Spam. Again.. -- and blocking net blocks?

Mark Segal MSegal at FUTUREWAY.CA
Tue Dec 10 20:33:33 UTC 2002

I agree.. 

Problem was it was a downstream ISP.. This all comes down to, we warn them
since it is their customer, they don't deal with it, we black hole part of
their network.. 

But it take 3-4 days to do that to a large downstream.


Mark Segal
Director, Data Services
Futureway Communications Inc.
Tel: (905)326-1570

> -----Original Message-----
> From: Lee, Hansel [mailto:Hansel.Lee at] 
> Sent: December 10, 2002 3:08 PM
> To: 'nanog at'
> Cc: 'owner-nanog at'
> Subject: RE: Spam. Again.. -- and blocking net blocks?
> Quick Comment as a NANOG lurker and SPEWS lurker 
> (  I'm not defending SPEWS, don't 
> speak for SPEWS but will describe what I understand happens: 
> SPEWS initially lists offending IP address blocks from 
> non-repentant SPAM sources.  If the upstream ISP does nothing 
> about it, that block tends to expand to neighboring blocks to 
> gain the attention of the ISP.
> High level concept:
> 	Block the SPAMMER
> 		- ISP Does nothing
> 	Block the SPAMMER's Neighboring Blocks (Collateral Damage)
> 		- Motivates neighbors to find new Upstream/Isp
> 		- Motivates neighbors to complain to upstream/ISP
> 		- Gains the attention of the Upstream/ISP
> 	Expand the Block
> 		- Ditto
> 	Block the ISP as a whole
> The SPEWS concept prevents an ISP from allowing spammers on 
> some blocks while trying to service legitimate customers on 
> others.  For an ISP - it is either all or none over time, you 
> support spammers and are blocked as a whole (to include 
> innocent customers). 
> If you do end up mistakenly on SPEWS or take care of your 
> spamming customers
> - you can appeal to them at, get 
> flamed pretty bad, and eventually fall off the list. 
> I do personally like the idea of holding the ISP as a whole 
> accountable over time.  An ISP can stay off spews, I've never 
> had a block listed - though when I'm in a decision making 
> position, I've never tolerated a spammer. 
> Hansel
> -----Original Message-----
> From: Michael.Dillon at [mailto:Michael.Dillon at] 
> Sent: Tuesday, December 10, 2002 08:36
> To: MSegal at FUTUREWAY.CA
> Cc: nanog at; owner-nanog at
> Subject: Re: Spam. Again.. -- and blocking net blocks?
> > Problem:
> > For some reason, spews has decided to now block one of our 
> /19.. Ie no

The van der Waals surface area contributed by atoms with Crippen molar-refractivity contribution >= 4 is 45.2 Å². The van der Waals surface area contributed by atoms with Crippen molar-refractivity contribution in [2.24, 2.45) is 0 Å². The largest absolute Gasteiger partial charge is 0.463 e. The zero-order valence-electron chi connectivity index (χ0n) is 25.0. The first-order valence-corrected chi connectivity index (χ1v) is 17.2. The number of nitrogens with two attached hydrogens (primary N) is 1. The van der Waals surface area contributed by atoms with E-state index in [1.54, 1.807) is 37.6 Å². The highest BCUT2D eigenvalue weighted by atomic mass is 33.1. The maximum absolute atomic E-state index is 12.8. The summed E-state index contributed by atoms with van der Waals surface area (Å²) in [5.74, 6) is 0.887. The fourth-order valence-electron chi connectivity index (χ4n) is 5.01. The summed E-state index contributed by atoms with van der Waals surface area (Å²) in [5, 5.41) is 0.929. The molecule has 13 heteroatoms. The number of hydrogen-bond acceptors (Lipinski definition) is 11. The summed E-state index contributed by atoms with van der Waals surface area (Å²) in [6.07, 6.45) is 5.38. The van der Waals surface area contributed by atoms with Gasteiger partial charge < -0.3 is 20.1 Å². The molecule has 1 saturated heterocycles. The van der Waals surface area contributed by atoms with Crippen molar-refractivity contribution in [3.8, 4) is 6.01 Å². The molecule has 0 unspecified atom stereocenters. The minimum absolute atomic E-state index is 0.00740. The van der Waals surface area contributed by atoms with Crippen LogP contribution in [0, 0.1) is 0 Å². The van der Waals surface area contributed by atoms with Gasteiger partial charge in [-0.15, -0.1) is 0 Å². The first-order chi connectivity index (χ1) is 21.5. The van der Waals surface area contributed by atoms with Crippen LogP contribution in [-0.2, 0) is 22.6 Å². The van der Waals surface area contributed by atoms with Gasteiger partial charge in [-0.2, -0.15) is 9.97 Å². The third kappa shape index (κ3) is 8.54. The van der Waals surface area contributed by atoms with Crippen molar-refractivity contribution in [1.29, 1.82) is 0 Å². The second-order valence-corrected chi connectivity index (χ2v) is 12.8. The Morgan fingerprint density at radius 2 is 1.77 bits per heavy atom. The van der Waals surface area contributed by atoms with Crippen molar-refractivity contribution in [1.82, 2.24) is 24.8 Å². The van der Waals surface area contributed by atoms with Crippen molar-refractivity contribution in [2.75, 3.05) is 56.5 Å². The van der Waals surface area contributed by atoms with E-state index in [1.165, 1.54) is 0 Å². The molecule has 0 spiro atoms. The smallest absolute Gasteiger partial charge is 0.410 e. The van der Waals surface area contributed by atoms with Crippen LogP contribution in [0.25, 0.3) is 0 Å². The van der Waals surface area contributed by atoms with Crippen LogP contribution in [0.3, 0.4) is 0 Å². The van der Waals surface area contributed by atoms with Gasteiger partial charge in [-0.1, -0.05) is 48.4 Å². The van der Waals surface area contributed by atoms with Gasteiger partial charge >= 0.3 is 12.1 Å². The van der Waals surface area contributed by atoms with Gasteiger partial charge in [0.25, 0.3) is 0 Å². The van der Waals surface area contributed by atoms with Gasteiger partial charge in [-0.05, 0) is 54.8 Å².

> mail
> > server in the /19 can send mail.
> > Questions:
> > 1) How do we smack some sense into spews?
> Make it easy for them to identify the fact that your downstream ISP 
> customer has allocated that /32 to a separate organisation. 
> This is what 
> referral whois was supposed to do but it never happened because 
> development of the tools fizzled out. 
> If SPEWS could plug guilty IP addresses into an automated 
> tool and come up 
> with an accurate identification of which neighboring IP 
> addresses were 
> tainted and which were not, then they wouldn't use such crude 
> techniques. 
> Imagine a tool which queries the IANA root LDAP server for an 
> IP address. 
> The IANA server refers them to ARIN's LDAP server because 
> this comes from 
> a /8 that was allocated to ARIN. Now ARIN's server identifies 
> that this 
> address is in your /19 so it refers SPEWS to your own LDAP 
> server. Your 
> server identifies your customer ISP as the owner of the 
> block, or if your 
> customer has been keeping the records up to date with a simple LDAP 
> client, your server would identify that the guilty party is 
> indeed only on 
> one IP address. 
> Of course, this won't stop SPEWS from blacklisting you. But 
> it enables 
> SPEWS to quickly identify the organization (your customer 
> ISP) that has a 
> business relationship with the offender so that SPEWS is more 
> likely to 
> focus their attentions on these two parties.
> > 2) Does anyone else see a HUGE problem with listing a /19 because 
> > there
> is
> > one /32 of a spam advertised website?  When did this start 
> happening?
> It's a free country, you can't stop people like the SPEWS group from 
> expressing their opinions. As long as people are satisfied with crude 
> tools for mapping IP address to owner, this kind of thing 
> will continue to 
> happen.
> --Michael Dillon

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